Feingold with the fringe on top
Howard Kurz writes in the Washington Post, “One thing is clear about Russ Feingold’s move to censure President Bush: Republicans love it and Democrats hate it.”
Rarely has a maneuver with as much chance of passing as Barry Bonds hitting 73 homers without steroids sparked such a reaction. Feingold’s own party wishes the thing would just go away, while the other party would enjoy talking about it for days on end, which is why Bill Frist tried to call a vote on it, only to be blocked by the Dems.
This, of course, does not reflect the parties’ true feelings about the underlying issue. Most Democrats believe Bush probably did break the law in approving warrantless eavesdropping, and most Republicans think the president acted properly. But the proposed censure–a word we haven’t heard since some Dems were pushing it as an alternative to impeaching Clinton–is scary to most senators with D after their names, many of whom have been ducking reporters or hemming and hawing as a way to avoid commenting.
Plus, why take the political heat if the resolution is certain to go down in flames? Some folks are into the politics of symbolism, but that group generally doesn’t include those who have to run for reelection (unless it’s cheap, no-risk symbolism, in which case everyone is happy to indulge).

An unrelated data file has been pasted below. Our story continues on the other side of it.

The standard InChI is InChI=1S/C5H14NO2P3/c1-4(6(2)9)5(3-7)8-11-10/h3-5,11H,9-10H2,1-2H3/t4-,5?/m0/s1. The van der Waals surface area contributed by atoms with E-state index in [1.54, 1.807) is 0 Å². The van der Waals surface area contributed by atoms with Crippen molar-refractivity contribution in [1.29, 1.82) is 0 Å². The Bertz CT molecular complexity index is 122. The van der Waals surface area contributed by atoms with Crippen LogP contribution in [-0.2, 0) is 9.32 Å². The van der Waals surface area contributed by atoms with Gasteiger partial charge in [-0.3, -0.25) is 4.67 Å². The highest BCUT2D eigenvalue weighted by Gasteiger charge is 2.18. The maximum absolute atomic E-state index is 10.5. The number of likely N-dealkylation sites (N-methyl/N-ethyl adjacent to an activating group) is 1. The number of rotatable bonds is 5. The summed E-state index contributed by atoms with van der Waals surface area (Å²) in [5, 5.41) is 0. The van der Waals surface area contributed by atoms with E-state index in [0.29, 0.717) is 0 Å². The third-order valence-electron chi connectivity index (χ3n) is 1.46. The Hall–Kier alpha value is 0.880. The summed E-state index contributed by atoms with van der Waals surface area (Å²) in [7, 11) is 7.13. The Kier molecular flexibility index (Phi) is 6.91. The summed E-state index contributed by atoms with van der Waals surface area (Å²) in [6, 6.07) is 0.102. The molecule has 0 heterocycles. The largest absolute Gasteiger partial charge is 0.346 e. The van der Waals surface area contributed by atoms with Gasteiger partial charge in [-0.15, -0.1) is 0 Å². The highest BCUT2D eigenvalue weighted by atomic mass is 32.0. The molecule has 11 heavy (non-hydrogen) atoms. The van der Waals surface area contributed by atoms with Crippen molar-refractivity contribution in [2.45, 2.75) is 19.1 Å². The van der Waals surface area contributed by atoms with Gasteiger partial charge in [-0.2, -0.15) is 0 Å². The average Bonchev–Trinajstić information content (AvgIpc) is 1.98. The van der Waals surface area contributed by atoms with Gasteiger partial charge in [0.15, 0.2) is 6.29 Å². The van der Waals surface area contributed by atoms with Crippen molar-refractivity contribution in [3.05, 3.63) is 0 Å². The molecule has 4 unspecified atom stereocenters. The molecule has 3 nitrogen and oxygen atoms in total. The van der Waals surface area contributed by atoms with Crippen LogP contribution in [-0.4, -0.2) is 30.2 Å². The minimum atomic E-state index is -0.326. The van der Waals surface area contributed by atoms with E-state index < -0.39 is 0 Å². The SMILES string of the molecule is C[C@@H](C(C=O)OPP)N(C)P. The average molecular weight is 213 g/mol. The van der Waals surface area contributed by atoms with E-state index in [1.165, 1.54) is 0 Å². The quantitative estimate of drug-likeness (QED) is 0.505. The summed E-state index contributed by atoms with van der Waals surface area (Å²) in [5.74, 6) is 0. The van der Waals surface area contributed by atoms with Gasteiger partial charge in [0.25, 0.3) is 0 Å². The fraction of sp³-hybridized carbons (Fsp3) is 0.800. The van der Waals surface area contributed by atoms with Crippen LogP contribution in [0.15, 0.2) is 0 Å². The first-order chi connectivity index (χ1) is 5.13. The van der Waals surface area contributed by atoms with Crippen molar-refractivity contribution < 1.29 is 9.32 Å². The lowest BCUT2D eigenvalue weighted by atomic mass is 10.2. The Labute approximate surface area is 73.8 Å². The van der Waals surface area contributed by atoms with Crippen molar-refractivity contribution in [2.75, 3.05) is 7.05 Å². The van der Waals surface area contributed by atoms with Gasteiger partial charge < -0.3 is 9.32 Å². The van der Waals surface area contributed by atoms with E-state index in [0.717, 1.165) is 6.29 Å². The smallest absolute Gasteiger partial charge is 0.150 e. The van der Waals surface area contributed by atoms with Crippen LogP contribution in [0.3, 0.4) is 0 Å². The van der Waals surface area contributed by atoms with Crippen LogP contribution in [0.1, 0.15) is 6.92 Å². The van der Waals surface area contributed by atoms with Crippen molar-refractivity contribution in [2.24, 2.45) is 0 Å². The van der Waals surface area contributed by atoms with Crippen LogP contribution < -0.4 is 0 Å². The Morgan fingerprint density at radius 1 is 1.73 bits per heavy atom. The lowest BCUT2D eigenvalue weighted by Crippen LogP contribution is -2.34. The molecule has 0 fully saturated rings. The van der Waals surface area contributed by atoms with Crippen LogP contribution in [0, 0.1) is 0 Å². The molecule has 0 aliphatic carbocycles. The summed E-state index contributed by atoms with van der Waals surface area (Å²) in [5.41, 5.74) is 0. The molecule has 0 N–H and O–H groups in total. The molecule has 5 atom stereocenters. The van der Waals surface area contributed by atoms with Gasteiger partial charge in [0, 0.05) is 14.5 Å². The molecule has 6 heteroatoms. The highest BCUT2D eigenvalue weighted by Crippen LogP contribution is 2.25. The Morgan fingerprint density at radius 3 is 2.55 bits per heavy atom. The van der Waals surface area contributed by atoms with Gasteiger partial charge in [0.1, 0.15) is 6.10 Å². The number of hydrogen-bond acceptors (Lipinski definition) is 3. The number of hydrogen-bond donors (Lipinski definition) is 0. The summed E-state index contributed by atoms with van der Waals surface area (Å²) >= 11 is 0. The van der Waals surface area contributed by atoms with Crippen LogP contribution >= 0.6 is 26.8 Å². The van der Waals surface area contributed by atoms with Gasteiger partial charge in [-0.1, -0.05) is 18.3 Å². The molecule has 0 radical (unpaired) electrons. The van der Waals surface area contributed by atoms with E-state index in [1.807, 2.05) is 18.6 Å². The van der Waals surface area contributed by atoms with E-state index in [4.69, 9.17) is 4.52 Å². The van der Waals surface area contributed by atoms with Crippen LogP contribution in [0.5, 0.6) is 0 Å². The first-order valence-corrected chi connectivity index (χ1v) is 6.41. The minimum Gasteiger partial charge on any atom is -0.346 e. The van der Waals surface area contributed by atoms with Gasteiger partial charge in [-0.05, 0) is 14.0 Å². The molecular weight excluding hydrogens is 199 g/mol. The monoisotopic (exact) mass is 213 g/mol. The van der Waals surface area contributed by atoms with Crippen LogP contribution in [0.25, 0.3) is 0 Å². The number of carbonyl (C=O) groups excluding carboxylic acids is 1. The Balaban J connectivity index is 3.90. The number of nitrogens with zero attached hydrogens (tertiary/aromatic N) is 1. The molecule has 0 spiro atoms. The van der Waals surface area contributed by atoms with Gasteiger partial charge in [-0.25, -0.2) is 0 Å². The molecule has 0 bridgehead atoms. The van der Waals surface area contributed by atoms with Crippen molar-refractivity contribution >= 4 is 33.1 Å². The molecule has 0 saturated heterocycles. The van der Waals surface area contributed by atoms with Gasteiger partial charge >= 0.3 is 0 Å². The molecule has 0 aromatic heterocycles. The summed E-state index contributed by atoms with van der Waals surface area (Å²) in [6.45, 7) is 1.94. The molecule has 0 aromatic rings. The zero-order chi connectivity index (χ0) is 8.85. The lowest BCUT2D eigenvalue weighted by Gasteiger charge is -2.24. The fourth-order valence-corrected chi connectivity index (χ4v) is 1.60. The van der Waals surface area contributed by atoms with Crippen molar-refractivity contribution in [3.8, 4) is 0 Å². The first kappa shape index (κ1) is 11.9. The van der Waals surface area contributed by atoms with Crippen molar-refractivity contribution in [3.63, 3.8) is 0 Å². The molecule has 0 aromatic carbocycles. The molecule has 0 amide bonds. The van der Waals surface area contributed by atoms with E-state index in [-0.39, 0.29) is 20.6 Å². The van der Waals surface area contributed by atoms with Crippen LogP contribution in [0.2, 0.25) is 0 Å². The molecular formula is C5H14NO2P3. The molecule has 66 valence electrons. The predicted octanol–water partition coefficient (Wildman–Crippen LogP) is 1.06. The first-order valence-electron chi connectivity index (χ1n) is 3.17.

Meanwhile, Democrats continue to run from the fringe Junior Senator from Wisconsin. Senator Mark Dayton of Minnesota:
“It’s an overreaching step by someone who is grandstanding and running for president at the expense of his own party and his own country,” Dayton said of Feingold, a Wisconsin senator and potential 2008 presidential candidate.
“I think it’s a very dangerous territory for the democracy that we have in this country to be playing around with those kinds of resolutions, without any consultations from his colleagues. I think it was irresponsible.”
Dayton, who has been one of Bush’s harshest critics, said he and his Democratic colleagues were “blindsided” by Feingold’s proposal, made on ABC News on Sunday.
“For somebody who wants to lead our party and our nation, I think consultation and forewarning is a prerequisite to that kind of leadership,” he said.
It’s a pity Dayton didn’t say, “Has he no shame?”